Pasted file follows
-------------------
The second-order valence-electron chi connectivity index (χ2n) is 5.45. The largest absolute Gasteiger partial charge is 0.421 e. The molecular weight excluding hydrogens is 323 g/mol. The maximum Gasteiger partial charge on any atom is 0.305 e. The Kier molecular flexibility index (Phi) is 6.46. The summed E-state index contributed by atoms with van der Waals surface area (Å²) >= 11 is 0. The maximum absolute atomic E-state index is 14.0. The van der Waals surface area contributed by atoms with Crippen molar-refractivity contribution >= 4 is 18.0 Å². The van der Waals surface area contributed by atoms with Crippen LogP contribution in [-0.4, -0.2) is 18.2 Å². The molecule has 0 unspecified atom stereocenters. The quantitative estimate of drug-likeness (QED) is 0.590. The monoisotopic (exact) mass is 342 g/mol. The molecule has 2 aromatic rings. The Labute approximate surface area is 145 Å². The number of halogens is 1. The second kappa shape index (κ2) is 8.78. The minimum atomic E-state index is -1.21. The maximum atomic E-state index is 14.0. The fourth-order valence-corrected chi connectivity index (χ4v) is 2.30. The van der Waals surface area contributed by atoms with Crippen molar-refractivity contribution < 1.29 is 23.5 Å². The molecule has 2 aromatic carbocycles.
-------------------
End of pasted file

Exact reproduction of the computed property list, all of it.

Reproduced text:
The second-order valence-electron chi connectivity index (χ2n) is 5.45. The largest absolute Gasteiger partial charge is 0.421 e. The molecular weight excluding hydrogens is 323 g/mol. The maximum Gasteiger partial charge on any atom is 0.305 e. The Kier molecular flexibility index (Phi) is 6.46. The summed E-state index contributed by atoms with van der Waals surface area (Å²) >= 11 is 0. The maximum absolute atomic E-state index is 14.0. The van der Waals surface area contributed by atoms with Crippen molar-refractivity contribution >= 4 is 18.0 Å². The van der Waals surface area contributed by atoms with Crippen LogP contribution in [-0.4, -0.2) is 18.2 Å². The molecule has 0 unspecified atom stereocenters. The quantitative estimate of drug-likeness (QED) is 0.590. The monoisotopic (exact) mass is 342 g/mol. The molecule has 2 aromatic rings. The Labute approximate surface area is 145 Å². The number of halogens is 1. The second kappa shape index (κ2) is 8.78. The minimum atomic E-state index is -1.21. The maximum atomic E-state index is 14.0. The fourth-order valence-corrected chi connectivity index (χ4v) is 2.30. The van der Waals surface area contributed by atoms with Crippen molar-refractivity contribution < 1.29 is 23.5 Å². The molecule has 2 aromatic carbocycles.